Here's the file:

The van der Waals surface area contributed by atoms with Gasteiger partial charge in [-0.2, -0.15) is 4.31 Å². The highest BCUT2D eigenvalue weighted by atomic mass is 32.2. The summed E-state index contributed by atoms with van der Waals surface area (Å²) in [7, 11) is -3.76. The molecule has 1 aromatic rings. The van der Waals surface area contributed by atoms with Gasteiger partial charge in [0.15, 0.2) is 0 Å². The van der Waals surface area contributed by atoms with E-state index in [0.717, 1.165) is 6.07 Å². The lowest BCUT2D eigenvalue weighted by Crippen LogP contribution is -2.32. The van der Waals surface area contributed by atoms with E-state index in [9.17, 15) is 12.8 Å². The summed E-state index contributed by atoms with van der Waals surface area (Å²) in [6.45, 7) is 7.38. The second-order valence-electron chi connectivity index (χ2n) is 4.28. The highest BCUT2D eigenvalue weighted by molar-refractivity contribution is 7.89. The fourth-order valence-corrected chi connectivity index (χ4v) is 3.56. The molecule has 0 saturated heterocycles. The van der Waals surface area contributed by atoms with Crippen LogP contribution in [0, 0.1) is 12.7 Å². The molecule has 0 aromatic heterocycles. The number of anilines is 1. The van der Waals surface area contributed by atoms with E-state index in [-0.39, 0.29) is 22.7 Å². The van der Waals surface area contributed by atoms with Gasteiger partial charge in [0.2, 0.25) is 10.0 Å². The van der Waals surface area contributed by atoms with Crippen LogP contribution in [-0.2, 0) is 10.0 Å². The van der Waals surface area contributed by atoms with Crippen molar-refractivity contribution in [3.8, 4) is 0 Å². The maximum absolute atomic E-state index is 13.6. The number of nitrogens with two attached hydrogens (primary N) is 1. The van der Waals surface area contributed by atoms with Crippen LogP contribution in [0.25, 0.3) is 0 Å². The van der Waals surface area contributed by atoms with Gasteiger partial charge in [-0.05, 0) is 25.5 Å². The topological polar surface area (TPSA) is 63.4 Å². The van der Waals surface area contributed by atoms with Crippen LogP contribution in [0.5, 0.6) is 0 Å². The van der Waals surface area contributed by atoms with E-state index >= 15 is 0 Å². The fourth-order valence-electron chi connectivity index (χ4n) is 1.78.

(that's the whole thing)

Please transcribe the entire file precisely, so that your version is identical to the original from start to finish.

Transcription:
The van der Waals surface area contributed by atoms with Gasteiger partial charge in [-0.2, -0.15) is 4.31 Å². The highest BCUT2D eigenvalue weighted by atomic mass is 32.2. The summed E-state index contributed by atoms with van der Waals surface area (Å²) in [7, 11) is -3.76. The molecule has 1 aromatic rings. The van der Waals surface area contributed by atoms with Gasteiger partial charge in [0.15, 0.2) is 0 Å². The van der Waals surface area contributed by atoms with E-state index in [0.717, 1.165) is 6.07 Å². The lowest BCUT2D eigenvalue weighted by Crippen LogP contribution is -2.32. The van der Waals surface area contributed by atoms with E-state index in [9.17, 15) is 12.8 Å². The summed E-state index contributed by atoms with van der Waals surface area (Å²) in [6.45, 7) is 7.38. The second-order valence-electron chi connectivity index (χ2n) is 4.28. The highest BCUT2D eigenvalue weighted by molar-refractivity contribution is 7.89. The fourth-order valence-corrected chi connectivity index (χ4v) is 3.56. The molecule has 0 saturated heterocycles. The van der Waals surface area contributed by atoms with Crippen LogP contribution in [0, 0.1) is 12.7 Å². The molecule has 0 aromatic heterocycles. The number of anilines is 1. The van der Waals surface area contributed by atoms with E-state index in [-0.39, 0.29) is 22.7 Å². The van der Waals surface area contributed by atoms with Gasteiger partial charge in [0.2, 0.25) is 10.0 Å². The van der Waals surface area contributed by atoms with Crippen LogP contribution in [-0.2, 0) is 10.0 Å². The van der Waals surface area contributed by atoms with Crippen molar-refractivity contribution in [3.8, 4) is 0 Å². The maximum absolute atomic E-state index is 13.6. The number of nitrogens with two attached hydrogens (primary N) is 1. The van der Waals surface area contributed by atoms with Crippen LogP contribution in [0.25, 0.3) is 0 Å². The van der Waals surface area contributed by atoms with Gasteiger partial charge in [-0.05, 0) is 25.5 Å². The topological polar surface area (TPSA) is 63.4 Å². The van der Waals surface area contributed by atoms with Crippen LogP contribution in [0.5, 0.6) is 0 Å². The van der Waals surface area contributed by atoms with E-state index >= 15 is 0 Å². The fourth-order valence-electron chi connectivity index (χ4n) is 1.78.